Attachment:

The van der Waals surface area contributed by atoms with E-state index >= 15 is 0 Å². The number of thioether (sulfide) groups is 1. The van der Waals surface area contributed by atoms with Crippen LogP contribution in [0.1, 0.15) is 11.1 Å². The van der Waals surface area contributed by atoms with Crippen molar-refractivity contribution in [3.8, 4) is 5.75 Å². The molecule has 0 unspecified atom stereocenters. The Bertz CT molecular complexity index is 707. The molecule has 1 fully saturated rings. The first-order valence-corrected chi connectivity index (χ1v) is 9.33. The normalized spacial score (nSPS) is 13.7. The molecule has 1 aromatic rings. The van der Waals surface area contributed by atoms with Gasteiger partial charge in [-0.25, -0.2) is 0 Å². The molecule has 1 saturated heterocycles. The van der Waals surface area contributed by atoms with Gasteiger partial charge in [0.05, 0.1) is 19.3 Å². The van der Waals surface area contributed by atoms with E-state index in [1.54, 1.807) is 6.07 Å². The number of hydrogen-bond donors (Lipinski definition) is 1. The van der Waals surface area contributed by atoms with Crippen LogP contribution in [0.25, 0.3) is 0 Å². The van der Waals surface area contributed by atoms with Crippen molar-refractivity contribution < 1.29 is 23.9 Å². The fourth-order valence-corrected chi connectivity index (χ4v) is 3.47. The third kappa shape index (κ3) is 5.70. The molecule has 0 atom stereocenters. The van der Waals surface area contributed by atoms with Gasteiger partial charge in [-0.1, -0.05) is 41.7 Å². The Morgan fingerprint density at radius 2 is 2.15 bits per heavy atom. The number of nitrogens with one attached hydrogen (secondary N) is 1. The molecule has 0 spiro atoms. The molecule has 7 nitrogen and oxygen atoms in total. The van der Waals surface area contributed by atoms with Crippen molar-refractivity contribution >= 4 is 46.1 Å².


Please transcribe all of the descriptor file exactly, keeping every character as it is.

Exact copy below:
The van der Waals surface area contributed by atoms with E-state index >= 15 is 0 Å². The number of thioether (sulfide) groups is 1. The van der Waals surface area contributed by atoms with Crippen LogP contribution in [0.1, 0.15) is 11.1 Å². The van der Waals surface area contributed by atoms with Crippen molar-refractivity contribution in [3.8, 4) is 5.75 Å². The molecule has 0 unspecified atom stereocenters. The Bertz CT molecular complexity index is 707. The molecule has 1 fully saturated rings. The first-order valence-corrected chi connectivity index (χ1v) is 9.33. The normalized spacial score (nSPS) is 13.7. The molecule has 1 aromatic rings. The van der Waals surface area contributed by atoms with Gasteiger partial charge in [-0.25, -0.2) is 0 Å². The molecule has 1 saturated heterocycles. The van der Waals surface area contributed by atoms with Gasteiger partial charge in [0.05, 0.1) is 19.3 Å². The van der Waals surface area contributed by atoms with E-state index in [1.54, 1.807) is 6.07 Å². The number of hydrogen-bond donors (Lipinski definition) is 1. The van der Waals surface area contributed by atoms with Crippen LogP contribution in [0.25, 0.3) is 0 Å². The van der Waals surface area contributed by atoms with Crippen molar-refractivity contribution < 1.29 is 23.9 Å². The fourth-order valence-corrected chi connectivity index (χ4v) is 3.47. The third kappa shape index (κ3) is 5.70. The molecule has 0 atom stereocenters. The van der Waals surface area contributed by atoms with Gasteiger partial charge in [-0.1, -0.05) is 41.7 Å². The Morgan fingerprint density at radius 2 is 2.15 bits per heavy atom. The number of nitrogens with one attached hydrogen (secondary N) is 1. The molecule has 0 spiro atoms. The molecule has 7 nitrogen and oxygen atoms in total. The van der Waals surface area contributed by atoms with Crippen molar-refractivity contribution >= 4 is 46.1 Å².